Amlin United Methodist Church will bless motorcycles and riders for a safe season May 18.
The Blessing of the Bikes is just one way the church is seeking to get involved in the community that is growing around it at 5441 Cosgray Road in Dublin.
The church chapel has been around since 1879, but over the past 15 years, things have changed, said the Rev. Steve Putka.
"Really, growth started about 15 years ago when the United Methodist Church looked at the growth that was coming and they decided to fund the first full-time pastor," Putka said. "They realized new neighbors were coming and we wouldn't remain a country church for long."
The New Life Center, which was built behind the original chapel in 2005, hosts contemporary services and other programs.
With new neighbors constantly arriving, Putka said the church has been trying to reach out.
"One of the things we've been doing to reach out directly to the neighborhood ... is knocking on doors and asking them what they like about the community and what organizations can do to help the community," he said.
Surveys of neighbors have revealed they think a few things are lacking.
"What most people seem to be saying is, 'We don't know the neighborhood very well, we don't have a sense of community, we don't have friendships or people we can turn to when things are rough or celebrate with when things are well,' " Putka said. "We decided to do that as a church."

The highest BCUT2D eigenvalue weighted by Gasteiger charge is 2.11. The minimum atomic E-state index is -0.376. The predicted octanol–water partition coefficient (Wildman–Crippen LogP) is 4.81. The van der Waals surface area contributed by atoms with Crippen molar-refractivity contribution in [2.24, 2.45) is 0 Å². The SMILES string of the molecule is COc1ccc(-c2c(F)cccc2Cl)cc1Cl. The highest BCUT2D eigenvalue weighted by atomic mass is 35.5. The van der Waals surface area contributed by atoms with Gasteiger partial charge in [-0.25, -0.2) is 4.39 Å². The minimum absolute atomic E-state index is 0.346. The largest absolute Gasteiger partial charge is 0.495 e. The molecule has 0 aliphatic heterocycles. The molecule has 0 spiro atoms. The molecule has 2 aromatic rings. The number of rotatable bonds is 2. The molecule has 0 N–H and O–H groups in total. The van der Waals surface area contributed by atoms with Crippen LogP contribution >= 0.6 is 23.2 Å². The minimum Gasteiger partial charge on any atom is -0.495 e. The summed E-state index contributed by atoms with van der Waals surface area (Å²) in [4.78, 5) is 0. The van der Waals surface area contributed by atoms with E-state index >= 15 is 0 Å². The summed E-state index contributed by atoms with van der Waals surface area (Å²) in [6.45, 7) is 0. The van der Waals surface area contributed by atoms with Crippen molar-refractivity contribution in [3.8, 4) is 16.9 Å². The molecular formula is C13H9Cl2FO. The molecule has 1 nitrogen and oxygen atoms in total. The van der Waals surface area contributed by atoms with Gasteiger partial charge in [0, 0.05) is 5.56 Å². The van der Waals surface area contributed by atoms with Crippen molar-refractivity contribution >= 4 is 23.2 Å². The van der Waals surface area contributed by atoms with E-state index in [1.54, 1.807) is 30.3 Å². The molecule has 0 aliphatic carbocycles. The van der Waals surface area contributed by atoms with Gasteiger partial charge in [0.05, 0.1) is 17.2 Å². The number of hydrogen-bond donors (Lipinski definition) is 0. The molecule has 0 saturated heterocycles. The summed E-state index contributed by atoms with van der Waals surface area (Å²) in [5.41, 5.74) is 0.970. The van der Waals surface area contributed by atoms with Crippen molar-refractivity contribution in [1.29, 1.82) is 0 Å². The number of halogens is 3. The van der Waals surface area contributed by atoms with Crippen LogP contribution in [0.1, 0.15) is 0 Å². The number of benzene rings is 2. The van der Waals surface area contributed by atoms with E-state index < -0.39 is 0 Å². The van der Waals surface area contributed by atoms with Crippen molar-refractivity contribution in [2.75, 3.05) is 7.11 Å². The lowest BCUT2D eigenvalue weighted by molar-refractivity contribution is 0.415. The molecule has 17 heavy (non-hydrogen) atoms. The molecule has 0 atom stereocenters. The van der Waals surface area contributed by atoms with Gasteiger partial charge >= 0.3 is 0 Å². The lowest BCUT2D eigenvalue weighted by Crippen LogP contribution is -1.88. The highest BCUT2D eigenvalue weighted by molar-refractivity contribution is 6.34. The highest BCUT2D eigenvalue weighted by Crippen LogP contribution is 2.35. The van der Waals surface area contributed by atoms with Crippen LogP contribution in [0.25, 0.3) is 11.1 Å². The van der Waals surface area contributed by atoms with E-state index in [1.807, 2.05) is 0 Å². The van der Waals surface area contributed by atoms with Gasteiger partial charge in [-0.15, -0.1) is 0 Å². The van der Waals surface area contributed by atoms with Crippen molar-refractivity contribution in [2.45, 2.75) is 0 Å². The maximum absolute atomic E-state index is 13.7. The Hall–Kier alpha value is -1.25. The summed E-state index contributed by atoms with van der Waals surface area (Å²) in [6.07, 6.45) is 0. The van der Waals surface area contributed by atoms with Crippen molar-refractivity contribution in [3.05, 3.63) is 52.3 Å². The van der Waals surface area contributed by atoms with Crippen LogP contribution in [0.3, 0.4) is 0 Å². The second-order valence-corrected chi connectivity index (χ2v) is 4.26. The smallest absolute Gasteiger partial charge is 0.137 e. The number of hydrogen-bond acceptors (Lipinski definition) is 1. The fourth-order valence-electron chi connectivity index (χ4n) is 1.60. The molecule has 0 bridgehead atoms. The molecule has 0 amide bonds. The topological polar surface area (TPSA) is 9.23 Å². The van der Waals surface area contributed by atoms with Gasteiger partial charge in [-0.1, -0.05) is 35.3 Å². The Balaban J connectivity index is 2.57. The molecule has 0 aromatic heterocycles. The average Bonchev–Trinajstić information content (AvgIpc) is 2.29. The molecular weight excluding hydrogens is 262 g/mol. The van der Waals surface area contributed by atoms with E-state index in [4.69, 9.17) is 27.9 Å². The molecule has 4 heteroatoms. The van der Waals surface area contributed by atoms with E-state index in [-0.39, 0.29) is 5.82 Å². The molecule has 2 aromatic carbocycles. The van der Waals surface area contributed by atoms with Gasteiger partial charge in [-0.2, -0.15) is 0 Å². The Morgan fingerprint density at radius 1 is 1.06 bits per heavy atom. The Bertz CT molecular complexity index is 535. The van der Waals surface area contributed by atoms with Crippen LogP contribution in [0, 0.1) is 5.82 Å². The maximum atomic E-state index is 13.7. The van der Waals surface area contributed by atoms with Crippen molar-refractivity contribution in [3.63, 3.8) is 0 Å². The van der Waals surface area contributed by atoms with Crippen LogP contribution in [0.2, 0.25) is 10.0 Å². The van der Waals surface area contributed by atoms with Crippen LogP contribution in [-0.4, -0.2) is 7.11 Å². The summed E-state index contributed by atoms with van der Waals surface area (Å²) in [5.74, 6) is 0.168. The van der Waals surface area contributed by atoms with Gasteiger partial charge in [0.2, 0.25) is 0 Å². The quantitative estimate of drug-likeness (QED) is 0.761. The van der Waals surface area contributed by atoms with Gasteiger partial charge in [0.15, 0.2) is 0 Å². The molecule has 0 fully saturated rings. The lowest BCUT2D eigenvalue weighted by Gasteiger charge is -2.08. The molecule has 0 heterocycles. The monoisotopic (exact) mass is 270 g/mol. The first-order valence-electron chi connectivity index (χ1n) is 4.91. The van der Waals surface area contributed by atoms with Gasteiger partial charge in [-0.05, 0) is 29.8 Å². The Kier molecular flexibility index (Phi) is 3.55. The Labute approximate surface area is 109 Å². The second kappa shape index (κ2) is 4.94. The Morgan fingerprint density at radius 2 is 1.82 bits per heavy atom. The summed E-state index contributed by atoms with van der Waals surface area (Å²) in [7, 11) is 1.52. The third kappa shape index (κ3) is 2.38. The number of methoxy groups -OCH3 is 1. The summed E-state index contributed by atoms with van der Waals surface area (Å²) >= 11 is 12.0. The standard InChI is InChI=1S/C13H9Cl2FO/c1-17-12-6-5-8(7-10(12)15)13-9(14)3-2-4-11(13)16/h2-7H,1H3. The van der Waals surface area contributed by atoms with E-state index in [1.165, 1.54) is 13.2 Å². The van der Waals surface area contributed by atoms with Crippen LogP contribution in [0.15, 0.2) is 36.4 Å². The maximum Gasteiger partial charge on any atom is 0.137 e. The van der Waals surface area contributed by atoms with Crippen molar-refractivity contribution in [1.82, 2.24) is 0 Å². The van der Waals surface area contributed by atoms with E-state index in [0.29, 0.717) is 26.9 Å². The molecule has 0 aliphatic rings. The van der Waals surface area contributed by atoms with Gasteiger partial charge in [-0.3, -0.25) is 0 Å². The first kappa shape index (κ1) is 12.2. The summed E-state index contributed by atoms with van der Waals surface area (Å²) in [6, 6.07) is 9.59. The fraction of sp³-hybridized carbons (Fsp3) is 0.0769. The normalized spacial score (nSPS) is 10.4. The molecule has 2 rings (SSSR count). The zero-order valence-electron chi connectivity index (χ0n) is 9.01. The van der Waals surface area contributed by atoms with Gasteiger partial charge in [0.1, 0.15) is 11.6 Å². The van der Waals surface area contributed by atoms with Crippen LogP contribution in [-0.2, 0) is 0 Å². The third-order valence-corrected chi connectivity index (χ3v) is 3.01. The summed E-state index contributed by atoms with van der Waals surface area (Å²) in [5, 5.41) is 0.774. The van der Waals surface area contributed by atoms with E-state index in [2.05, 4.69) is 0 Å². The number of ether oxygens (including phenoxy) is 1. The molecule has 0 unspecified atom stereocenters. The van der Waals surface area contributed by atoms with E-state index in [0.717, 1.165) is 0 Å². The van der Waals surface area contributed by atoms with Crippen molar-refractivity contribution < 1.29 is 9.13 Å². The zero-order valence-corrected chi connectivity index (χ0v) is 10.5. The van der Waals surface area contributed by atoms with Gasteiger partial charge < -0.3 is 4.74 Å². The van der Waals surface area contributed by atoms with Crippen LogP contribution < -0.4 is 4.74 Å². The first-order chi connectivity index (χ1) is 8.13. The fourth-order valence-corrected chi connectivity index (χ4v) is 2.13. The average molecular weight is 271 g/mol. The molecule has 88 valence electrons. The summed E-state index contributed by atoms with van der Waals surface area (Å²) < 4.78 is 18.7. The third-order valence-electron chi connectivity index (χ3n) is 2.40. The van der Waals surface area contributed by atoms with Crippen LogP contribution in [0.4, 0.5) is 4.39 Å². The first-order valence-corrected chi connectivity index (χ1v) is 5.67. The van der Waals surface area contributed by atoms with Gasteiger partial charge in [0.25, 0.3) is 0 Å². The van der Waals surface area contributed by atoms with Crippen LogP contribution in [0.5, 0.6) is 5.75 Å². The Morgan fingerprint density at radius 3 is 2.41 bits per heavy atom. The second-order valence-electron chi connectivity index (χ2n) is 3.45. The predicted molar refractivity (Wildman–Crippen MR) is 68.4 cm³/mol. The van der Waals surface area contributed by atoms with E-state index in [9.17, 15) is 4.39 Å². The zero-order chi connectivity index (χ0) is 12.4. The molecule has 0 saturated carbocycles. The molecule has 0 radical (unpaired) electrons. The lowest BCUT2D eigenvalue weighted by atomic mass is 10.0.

With the aim of connecting people and creating community, Amlin United Methodist Church last year held its first Blessing of the Bikes.
"It's not a new idea," said Jen Bevington, Amlin United Methodist Church member and one of the organizers of the Blessing of the Bikes. "My husband and I had done it.
"A group of Christians had met at a dealership and had the bikes blessed for us. That's how we got it in our head ... We thought it would be really good outreach for the church to do that."
About 12 bikes were blessed at the inaugural event, but Bevington said the church is working to get the word out this year.
"With bikers, people tend to think they're not church people and that's absolutely not the case," she said. "We hope that some people who don't have something like this available at their church or who don't have a church will come and be a part of this with us."
The May 18 Blessing of the Bikes will follow the 11 a.m. service.
"We just gather around the bikes and the preacher does a blessing over the crowd and the people who ride bikes," Bevington said. "And, of course, we have food afterwards."
The event, open and free to the public, will be followed by a potluck lunch with hot dogs and hamburgers.
"One of the things we want to do is be genuinely welcoming to the community," Putka said. "Many people think church means judgmental or narrow. We don't want to be 'judgey.' We believe we should be marked with a spirit of joy, welcoming and hospitality."
Amlin United Methodist Church will prepare to again roll out the welcome mat on June 21 for an ice cream social and on Aug. 17 for a Blessing of the Animals.
"We're aware a lot of people don't come into a church the first time or have had a bad experience in the past," Putka said. "One of things we've been successful with is bringing people in who have had a previously negative experience of church or the Christian faith.
"We want to invite people in so they find out church can be a fun and positive thing."